Fields Colloquium on Applied Mathematics
June 8, 2001
Harvey Segur (University of Colorado)
TITLE: "A search for stable patterns of water waves"
Waves on the surface of water have been observed and studied since ancient
times. An important question in this study is whether stable wave forms
exist for water waves, because such stable wave forms might serve as
the basic building blocks of a practical, approximate model of water
waves. The governing equations are nonlinear and water's surface is
two-dimensional, so we seek a family of exact solutions of the nonlinear
equations, with surface patterns that are genuinely two-dimensional
and are stable to small perturbations. This talk describes a search
for such stable wave forms, involving several people using many tools:
rigorous analysis, approximate perturbation theory, laboratory and numerical
experiments. No prior knowledge of water wave theory will be required
for this talk.
April 11, 2001
Claude Bardos (Universite de Paris and Ecole
Normale Sperieure - Cachan)
TITLE: "Mathematical Analysis of the Time Reversal Method"
A mathematical analysis is given of the `time reversal mirror' used
in particular in ultrasonic acoustics with applications in nondestructive
testing, medical techniques (lithotripsy and hyperthermia) or underwater
acoustics. The present analysis is done in the frame of linear theory.
No new theorems are proven but it turns out that many of the tools of
modern analysis, including relation between classical and quantum ergodicity,
find applications in the field.
Robert McCann (University of Toronto)
TITLE: "Kinetic Equilibration Rates for Granular Media"
This joint work with Jose Carillo and Cedric Villani provides an algebraic
decay rate bounding the time required for velocities to equilibrate
in a spatially homogeneous flow-through model representing the continuum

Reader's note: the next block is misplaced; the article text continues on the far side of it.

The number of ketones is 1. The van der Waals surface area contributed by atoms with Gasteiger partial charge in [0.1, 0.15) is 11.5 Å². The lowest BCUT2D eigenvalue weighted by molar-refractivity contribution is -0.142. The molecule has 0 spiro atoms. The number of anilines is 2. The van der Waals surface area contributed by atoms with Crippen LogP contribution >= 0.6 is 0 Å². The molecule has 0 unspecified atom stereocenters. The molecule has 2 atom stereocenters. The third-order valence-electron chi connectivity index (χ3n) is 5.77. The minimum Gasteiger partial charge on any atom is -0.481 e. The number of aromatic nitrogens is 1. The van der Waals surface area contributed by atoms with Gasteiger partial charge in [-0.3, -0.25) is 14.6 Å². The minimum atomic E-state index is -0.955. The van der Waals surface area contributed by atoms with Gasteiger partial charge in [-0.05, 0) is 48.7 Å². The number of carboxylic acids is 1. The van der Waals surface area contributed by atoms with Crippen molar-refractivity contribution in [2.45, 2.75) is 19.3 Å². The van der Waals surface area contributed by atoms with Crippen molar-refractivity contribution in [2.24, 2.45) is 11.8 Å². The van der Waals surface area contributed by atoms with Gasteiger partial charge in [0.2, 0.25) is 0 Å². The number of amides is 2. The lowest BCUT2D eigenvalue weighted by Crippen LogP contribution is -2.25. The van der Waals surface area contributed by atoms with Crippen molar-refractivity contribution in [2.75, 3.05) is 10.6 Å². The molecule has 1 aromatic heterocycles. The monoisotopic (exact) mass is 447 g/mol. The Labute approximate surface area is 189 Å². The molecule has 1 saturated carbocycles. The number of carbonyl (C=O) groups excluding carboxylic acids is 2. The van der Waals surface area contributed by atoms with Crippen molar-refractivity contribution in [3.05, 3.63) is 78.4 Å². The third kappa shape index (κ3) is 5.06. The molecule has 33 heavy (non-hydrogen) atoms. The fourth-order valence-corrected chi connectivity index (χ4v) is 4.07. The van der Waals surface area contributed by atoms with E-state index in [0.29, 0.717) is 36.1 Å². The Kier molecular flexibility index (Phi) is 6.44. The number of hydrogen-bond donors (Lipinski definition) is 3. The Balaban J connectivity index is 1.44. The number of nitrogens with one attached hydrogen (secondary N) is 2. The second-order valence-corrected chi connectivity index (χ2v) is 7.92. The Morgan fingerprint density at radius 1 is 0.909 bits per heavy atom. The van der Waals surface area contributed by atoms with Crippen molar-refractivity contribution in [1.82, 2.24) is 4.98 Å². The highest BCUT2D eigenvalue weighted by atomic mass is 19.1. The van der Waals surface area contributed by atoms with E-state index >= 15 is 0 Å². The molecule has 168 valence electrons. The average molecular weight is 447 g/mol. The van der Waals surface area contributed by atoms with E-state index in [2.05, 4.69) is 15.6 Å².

limit of a gas of particles interacting through slightly inelastic collisions.
The rate is obtained by reformulating the dynamical problem as the gradient
flow of a convex energy on an infinite-dimensional Riemannian manifold.
An abstract theory is developed for gradient flows which shows how degenerate
convexity (or even non-convexity) --- if uniformly controlled --- will
quantify contractivity of the flow.
February 7, 2001
Joceline LEGA (University of Arizona, Tucson)
TITLE: "Hydrodynamics of bacterial colonies: a model"
Remarkably rich behaviors have been observed in bacterial colonies which
are forced to develop on top of a porous medium (agar) saturated with
nutrients. Indeed, depending on the wetness of the growth medium and
on the nutrient concentration, the colony boundary may take fascinating
shapes, which are reminiscent of fractal structures. Recent experiments
performed in the group of N. Mendelson at Arizona have shown that, in
wet conditions, strains of Bacillus subtilis growing on an agar plate
may form eddies and jets of bacteria. Such structures appear in the
wetter regions of the colony and have a size which is intermediate between
that of a single bacterium and that of the entire colony. In this talk,
I will first summarize experimental observations of bacterial colonies
on agar plates. I will then introduce a hydrodynamic model which describes
the mixture of bacteria and the water they swim in as a two-phase fluid.
Finally, I will discuss how classical models of chemotaxis can be recovered
from this hydrodynamic description.
Nick ERCOLANI (University of Arizona
TITLE: "Landau Theory for Irrotational Vector Fields"
The singular perturbation of the potential energy $\int(1-u^2)^2$ by
$\epsilon^2 |\nabla u|^2$ is a classical model for phase transitions.
The extension of this problem from scalar fields $u$ to gradient vector
fields has until recently resisted analysis. In this talk we will review
some of the physical motivations for this latter problem coming, primarily,
from the modelling of defects in pattern formation. We will also describe
the derivation of the associated variational models and aspects of their